Economics & Investing For Preppers

Here are the latest news items and commentary on current economics news, market trends, stocks, investing opportunities, and the precious metals markets. We also cover hedges, derivatives, and obscura. Most of these items are from the “tangibles heavy” contrarian perspective of SurvivalBlog’s Founder and Senior Editor, JWR. Today, we look at the corporate debt bubble. (See the Economy & Finance section.)

Precious Metals:

Allen Sykora: Palladium may lose some altitude but expected to remain at lofty heights

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Kitco: Asset allocation tips to prepare for more volatility in 2020

Economy & Finance:

Reader Mark J. was the first of several to send us this, at Zero Hedge: “Massive… Huge… Largest Ever”: Fed Will Flood Market With Gargantuan $500 Billion In Liquidity To Avoid Year-End Repo Crisis

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At Wolf Street: Is the Corporate-Debt Bubble Ripe Yet? An excerpt:

“In its Financial Stability Report, the Fed warns about the ballooning debts of non-financial businesses. These are businesses that are not lenders. Excluding lenders from the tally prevents double counting of debts, since lenders borrow money to lend money. So this is money that non-financial companies owe, and they range from mom-and-pop restaurants to Apple.

The Fed measures this debt in several ways. In absolute dollars, these debts have skyrocketed from record to record and have hit $18 trillion. And as a percent of GDP, these debts have reached historic highs. The Fed says that “the most rapid increases in debt are concentrated among the riskiest firms amid weak credit standards.”

So we’ve got historically high debt levels, especially among the most leveraged companies with negative cash flows, amid loosey-goosey underwriting standards.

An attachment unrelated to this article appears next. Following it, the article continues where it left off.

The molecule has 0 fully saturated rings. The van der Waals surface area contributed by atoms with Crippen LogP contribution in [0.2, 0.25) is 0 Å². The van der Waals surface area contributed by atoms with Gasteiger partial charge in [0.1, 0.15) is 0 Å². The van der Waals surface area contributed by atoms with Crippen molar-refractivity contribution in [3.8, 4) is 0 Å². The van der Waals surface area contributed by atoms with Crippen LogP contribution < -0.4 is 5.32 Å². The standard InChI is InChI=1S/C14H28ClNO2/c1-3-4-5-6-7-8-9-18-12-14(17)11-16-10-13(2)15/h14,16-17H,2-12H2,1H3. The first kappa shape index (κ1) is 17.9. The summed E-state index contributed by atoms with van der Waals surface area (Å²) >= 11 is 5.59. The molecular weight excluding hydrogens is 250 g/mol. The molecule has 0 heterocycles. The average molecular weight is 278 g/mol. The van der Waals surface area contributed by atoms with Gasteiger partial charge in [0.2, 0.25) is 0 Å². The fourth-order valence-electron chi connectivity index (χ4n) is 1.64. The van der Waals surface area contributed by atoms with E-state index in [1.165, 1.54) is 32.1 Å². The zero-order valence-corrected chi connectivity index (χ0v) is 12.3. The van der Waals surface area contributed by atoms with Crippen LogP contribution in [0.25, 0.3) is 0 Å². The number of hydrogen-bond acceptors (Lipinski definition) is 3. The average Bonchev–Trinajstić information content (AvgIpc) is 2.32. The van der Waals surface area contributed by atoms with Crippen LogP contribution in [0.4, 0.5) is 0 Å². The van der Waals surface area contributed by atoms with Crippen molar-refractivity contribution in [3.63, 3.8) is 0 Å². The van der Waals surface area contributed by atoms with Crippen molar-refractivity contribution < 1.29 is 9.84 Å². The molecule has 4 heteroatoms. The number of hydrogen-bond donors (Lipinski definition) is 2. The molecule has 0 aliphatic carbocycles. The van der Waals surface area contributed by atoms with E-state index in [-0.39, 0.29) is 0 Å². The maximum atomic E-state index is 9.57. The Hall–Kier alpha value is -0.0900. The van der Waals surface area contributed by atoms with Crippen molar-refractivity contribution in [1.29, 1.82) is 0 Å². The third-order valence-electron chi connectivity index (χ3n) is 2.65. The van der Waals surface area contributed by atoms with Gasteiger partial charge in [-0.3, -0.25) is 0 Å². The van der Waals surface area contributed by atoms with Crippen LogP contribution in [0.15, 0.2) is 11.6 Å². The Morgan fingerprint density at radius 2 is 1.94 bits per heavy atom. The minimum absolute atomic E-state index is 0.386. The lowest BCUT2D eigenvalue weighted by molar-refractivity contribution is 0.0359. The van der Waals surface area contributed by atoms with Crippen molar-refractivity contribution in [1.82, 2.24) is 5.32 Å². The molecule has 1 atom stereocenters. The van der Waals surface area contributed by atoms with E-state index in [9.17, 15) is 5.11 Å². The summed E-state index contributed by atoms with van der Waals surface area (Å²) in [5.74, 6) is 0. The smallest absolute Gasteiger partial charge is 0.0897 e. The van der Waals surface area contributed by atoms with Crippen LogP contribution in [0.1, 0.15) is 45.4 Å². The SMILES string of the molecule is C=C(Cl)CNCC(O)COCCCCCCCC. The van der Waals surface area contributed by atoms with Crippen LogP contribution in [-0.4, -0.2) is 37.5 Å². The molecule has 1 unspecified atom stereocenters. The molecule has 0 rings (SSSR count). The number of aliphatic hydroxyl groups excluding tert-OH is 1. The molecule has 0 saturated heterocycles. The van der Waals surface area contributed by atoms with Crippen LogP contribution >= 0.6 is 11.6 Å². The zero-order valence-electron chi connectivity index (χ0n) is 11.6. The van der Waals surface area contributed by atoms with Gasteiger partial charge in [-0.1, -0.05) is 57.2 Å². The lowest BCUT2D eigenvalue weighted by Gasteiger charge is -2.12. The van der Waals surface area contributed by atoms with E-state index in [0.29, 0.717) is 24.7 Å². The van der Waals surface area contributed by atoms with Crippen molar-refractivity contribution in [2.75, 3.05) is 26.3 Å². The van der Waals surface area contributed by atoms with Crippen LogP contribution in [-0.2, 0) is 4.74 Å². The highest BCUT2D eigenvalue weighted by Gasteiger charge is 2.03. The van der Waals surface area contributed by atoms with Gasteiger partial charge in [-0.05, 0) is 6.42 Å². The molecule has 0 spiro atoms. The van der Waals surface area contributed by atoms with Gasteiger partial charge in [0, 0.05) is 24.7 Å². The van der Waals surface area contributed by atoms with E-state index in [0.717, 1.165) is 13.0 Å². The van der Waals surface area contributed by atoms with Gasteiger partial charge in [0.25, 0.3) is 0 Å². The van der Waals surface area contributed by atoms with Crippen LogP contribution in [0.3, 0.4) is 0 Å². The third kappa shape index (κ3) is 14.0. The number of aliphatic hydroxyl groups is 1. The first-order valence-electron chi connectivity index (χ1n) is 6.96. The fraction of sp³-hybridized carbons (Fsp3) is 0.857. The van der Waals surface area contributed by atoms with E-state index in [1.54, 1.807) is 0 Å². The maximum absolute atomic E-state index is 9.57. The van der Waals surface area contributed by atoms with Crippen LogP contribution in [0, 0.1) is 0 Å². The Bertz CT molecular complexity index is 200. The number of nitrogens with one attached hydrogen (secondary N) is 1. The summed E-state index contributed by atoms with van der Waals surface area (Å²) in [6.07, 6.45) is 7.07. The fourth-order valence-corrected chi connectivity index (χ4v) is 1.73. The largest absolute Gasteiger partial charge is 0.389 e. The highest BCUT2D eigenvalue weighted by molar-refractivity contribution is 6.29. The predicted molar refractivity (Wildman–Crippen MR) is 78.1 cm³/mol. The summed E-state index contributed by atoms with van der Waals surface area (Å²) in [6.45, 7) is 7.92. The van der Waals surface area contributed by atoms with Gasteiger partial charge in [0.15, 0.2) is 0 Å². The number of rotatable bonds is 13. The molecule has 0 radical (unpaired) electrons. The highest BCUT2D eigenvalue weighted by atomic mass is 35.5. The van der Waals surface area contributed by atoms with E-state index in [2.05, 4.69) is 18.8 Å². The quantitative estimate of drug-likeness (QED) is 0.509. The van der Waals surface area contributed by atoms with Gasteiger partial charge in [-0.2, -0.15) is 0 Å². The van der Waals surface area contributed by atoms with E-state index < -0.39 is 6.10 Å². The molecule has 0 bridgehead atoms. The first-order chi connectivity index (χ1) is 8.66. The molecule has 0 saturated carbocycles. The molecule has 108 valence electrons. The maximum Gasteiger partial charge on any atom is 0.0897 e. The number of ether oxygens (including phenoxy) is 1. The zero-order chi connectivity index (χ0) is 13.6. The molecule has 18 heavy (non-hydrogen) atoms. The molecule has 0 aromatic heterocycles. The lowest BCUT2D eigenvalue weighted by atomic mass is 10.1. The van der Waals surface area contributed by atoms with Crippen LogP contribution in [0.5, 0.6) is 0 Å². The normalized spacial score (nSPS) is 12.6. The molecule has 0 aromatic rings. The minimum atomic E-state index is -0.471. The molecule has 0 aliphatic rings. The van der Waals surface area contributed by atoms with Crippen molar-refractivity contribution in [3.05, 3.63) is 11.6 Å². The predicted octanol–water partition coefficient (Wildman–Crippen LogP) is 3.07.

And the Fed warns about, laments, and bemoans the speed of this debt pileup, with business debts jumping by 5.1% over the past 12 months, much faster than the economy grew.”

Commodities:

H.L. sent us this: Platts’ Five Major Commodity Themes For 2020

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Nick Cunningham at OilPrice News reports: IEA: An Oil Glut Is Inevitable In 2020

National Debt and Deficit:

Debt Could Reach Record Levels by 2030

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US budget deficit rises to $209 billion in November

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Scooby say: “Ruh-roh!”: Funding Of US Deficits By Monetary Creation Reaches 90% In Late 2019

Forex & Cryptos:

File under:  “I Told You So”: Pound Sterling Surges on Election Outcome. A snippet:

The Pound shot higher against a host of major currencies on the results of the exit poll of the General Election, that showed Boris Johnson’s Conservative party were on course for a landslide unseen since the era of Margaret Thatcher.

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USD/EUR Forecast, USD/EUR currency rate prediction: Buy or sell USD/EUR pair?

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Ethereum Could Plummet to Lower-$100 Level if Bulls Fail to Hold Key Support Level

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Bitcoin Poised to Collapse Under $5,000? Market Cycle Fractal Suggests So. JWR’s Comment: Take all of this with a grain of salt. I’m not a big believer in the chartists in the equities world, and even less so in the crypto world. Chartist “analysis” in crypto markets is an abstraction of an abstraction.

Tangibles Investing:

Dr. Lori: Predictions & the Antiques Market